Monday, August 19, 2013

Hebrews Chapter Two Part 3

2:9-10 But we see Jesus, who was made a little lower than the angels for the suffering of death, crowned with glory and honour; that he by the grace of God should taste death for every man. For it became him, for whom are all things, and by whom are all things, in bringing many sons unto glory, to make the captain of their salvation perfect through sufferings.

It is now contrasted what we do not see (what we have dominion over) against what we do see, Jesus our Lord. The Greek word for “made” in this verse is “elattoo” and means “to lessen in rank or influence. It signifies being made less or inferior in quality, position or dignity.” Christ our Lord was brought down from His unique position of God the Son and incarnated in flesh; He never ceased being God, but chose voluntarily to make Himself of no reputation, coming in the form of a man, Philippians 2:7.

The purpose of this act was “for the suffering of death”; the result was that He was crowned with glory and honor. The reason is that Jesus, by the grace of God, might taste death for every man. I think in laymen’s terms this simply means that “tasting death” could be rendered “die.” Contextually speaking, the metaphor of tasting death simply indicated dying in the New Testament, Matthew 16:28; Mark 9:1. The verse then reads that Christ died for every man. In other words, Jesus died on behalf of mankind, or everyone. This verse, along with a score of others laced throughout Scripture, clearly indicate that Jesus did not die only for the sake of the elect, as Calvinists insist. He died even for those who He knew would never believe in Him. The infinite sacrifice He made on the cross put away sin; that is, all sin for all mankind for all time; not merely the individual sins of a handful of people scattered here and there. As the Last Adam, Jesus died as our representative and substitute. Being sinless Man and infinite God He alone was capable of paying the debt our sin created and reconciling us with our Creator. As Adam’s sin made all sinners, so too did Christ’s sacrifice atone for all mankind’s sin.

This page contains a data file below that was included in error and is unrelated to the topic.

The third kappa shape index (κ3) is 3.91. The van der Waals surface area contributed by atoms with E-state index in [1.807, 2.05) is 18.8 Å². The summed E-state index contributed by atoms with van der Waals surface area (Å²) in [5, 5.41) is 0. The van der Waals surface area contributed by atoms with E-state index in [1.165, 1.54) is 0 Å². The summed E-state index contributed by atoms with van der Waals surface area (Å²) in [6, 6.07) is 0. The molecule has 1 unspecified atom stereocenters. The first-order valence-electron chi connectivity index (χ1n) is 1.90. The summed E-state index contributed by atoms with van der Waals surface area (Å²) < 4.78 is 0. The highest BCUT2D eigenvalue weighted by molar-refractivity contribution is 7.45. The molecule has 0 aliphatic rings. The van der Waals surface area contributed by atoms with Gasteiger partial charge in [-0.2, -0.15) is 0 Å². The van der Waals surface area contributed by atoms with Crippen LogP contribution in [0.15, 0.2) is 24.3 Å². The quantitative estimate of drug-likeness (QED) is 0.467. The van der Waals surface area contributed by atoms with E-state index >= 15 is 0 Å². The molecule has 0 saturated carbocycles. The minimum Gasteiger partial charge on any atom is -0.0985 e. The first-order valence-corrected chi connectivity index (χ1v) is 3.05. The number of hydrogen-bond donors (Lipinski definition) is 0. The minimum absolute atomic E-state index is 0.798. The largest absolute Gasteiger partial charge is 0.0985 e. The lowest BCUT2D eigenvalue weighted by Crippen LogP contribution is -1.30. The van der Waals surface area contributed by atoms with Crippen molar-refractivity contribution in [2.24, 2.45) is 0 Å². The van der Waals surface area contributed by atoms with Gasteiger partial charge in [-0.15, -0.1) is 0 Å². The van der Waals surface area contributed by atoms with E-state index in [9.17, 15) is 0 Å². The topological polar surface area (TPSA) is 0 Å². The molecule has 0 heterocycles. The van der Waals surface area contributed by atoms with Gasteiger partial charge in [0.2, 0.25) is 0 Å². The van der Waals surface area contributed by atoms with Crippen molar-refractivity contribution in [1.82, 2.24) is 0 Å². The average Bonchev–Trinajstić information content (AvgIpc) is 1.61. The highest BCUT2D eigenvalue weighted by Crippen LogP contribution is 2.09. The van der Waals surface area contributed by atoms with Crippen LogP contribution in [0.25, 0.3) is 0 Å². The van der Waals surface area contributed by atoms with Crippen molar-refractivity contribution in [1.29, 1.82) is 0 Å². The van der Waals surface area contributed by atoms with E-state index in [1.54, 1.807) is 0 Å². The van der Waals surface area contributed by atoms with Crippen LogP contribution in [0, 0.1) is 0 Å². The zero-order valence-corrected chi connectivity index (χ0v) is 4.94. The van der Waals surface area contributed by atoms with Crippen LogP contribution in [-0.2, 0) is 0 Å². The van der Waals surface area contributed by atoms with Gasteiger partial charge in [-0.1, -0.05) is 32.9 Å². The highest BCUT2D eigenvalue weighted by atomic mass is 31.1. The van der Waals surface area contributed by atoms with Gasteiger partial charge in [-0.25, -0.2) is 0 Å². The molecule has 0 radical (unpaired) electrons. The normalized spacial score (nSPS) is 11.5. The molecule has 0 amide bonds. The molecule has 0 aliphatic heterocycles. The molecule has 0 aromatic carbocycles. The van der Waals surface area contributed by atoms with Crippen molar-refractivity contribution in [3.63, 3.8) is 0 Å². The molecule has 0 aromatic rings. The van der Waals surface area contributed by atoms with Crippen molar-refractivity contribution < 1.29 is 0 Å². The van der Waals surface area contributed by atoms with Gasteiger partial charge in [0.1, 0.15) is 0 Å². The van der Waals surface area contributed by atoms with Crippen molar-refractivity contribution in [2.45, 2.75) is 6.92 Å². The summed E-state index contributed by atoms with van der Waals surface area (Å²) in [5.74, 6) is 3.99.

We go on to learn that all things are for and by God. These are critical, if not elementary lessons that every Christian ought to meditate over. We read a corroborating testimony in Revelation 4:11: “You are worthy, O Lord, to receive glory and honor and power; for You created all things, and by Your will they exist and were created.” All things are for God’s will and pleasure. This is why all things that offend will eventually be utterly removed from God’s kingdom forever, Revelation 21:27; 22:15. The universe and our race were made BY God FOR God, and God alone as Creator and owner determines what is fit for His creation. Sin perverts God’s creation so it will be removed; as will those whose love of sinning compels them to reject the only salvation found in Jesus Christ. Anything that defiles or causes either an abomination or a lie will not enter God’s kingdom. Sexual perversion runs rampant today as issues such as homosexuality are treated as “sexual preference” rather than what the Bible terms it: sin. All such perversion will not be permitted in the kingdom of God, and those who practice these things will be found without, exiled forever from God’s presence, Revelation 22:15; 2nd Thessalonians 2:12.